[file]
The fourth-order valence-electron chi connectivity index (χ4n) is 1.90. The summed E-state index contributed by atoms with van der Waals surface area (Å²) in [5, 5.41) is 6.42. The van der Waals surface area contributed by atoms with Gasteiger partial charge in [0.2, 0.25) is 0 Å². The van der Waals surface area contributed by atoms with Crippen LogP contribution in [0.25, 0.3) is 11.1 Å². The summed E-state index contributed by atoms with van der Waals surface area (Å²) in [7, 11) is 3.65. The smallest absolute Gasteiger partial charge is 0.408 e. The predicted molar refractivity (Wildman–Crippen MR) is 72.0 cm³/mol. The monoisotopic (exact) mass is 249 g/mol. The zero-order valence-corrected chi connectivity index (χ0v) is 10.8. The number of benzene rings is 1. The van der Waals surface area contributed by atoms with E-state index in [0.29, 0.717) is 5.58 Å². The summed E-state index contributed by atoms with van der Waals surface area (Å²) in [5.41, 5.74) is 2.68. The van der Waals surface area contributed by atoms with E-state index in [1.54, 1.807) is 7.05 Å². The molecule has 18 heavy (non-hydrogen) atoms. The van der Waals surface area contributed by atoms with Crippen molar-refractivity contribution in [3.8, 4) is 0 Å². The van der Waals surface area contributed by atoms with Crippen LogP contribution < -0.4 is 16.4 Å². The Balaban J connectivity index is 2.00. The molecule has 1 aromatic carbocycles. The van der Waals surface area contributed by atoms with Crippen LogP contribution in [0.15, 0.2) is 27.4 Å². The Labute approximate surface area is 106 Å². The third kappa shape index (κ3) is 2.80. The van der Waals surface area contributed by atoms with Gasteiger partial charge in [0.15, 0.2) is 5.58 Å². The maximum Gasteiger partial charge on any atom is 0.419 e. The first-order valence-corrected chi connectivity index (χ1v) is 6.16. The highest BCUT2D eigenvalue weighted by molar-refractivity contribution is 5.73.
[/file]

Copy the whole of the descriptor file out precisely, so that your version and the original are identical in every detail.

The fourth-order valence-electron chi connectivity index (χ4n) is 1.90. The summed E-state index contributed by atoms with van der Waals surface area (Å²) in [5, 5.41) is 6.42. The van der Waals surface area contributed by atoms with Gasteiger partial charge in [0.2, 0.25) is 0 Å². The van der Waals surface area contributed by atoms with Crippen LogP contribution in [0.25, 0.3) is 11.1 Å². The summed E-state index contributed by atoms with van der Waals surface area (Å²) in [7, 11) is 3.65. The smallest absolute Gasteiger partial charge is 0.408 e. The predicted molar refractivity (Wildman–Crippen MR) is 72.0 cm³/mol. The monoisotopic (exact) mass is 249 g/mol. The zero-order valence-corrected chi connectivity index (χ0v) is 10.8. The number of benzene rings is 1. The van der Waals surface area contributed by atoms with E-state index in [0.29, 0.717) is 5.58 Å². The summed E-state index contributed by atoms with van der Waals surface area (Å²) in [5.41, 5.74) is 2.68. The van der Waals surface area contributed by atoms with E-state index in [1.54, 1.807) is 7.05 Å². The molecule has 18 heavy (non-hydrogen) atoms. The van der Waals surface area contributed by atoms with Crippen molar-refractivity contribution in [3.8, 4) is 0 Å². The van der Waals surface area contributed by atoms with Crippen LogP contribution < -0.4 is 16.4 Å². The Balaban J connectivity index is 2.00. The molecule has 1 aromatic carbocycles. The van der Waals surface area contributed by atoms with Crippen LogP contribution in [0.15, 0.2) is 27.4 Å². The Labute approximate surface area is 106 Å². The third kappa shape index (κ3) is 2.80. The van der Waals surface area contributed by atoms with Gasteiger partial charge in [0.15, 0.2) is 5.58 Å². The maximum Gasteiger partial charge on any atom is 0.419 e. The first-order valence-corrected chi connectivity index (χ1v) is 6.16. The highest BCUT2D eigenvalue weighted by molar-refractivity contribution is 5.73.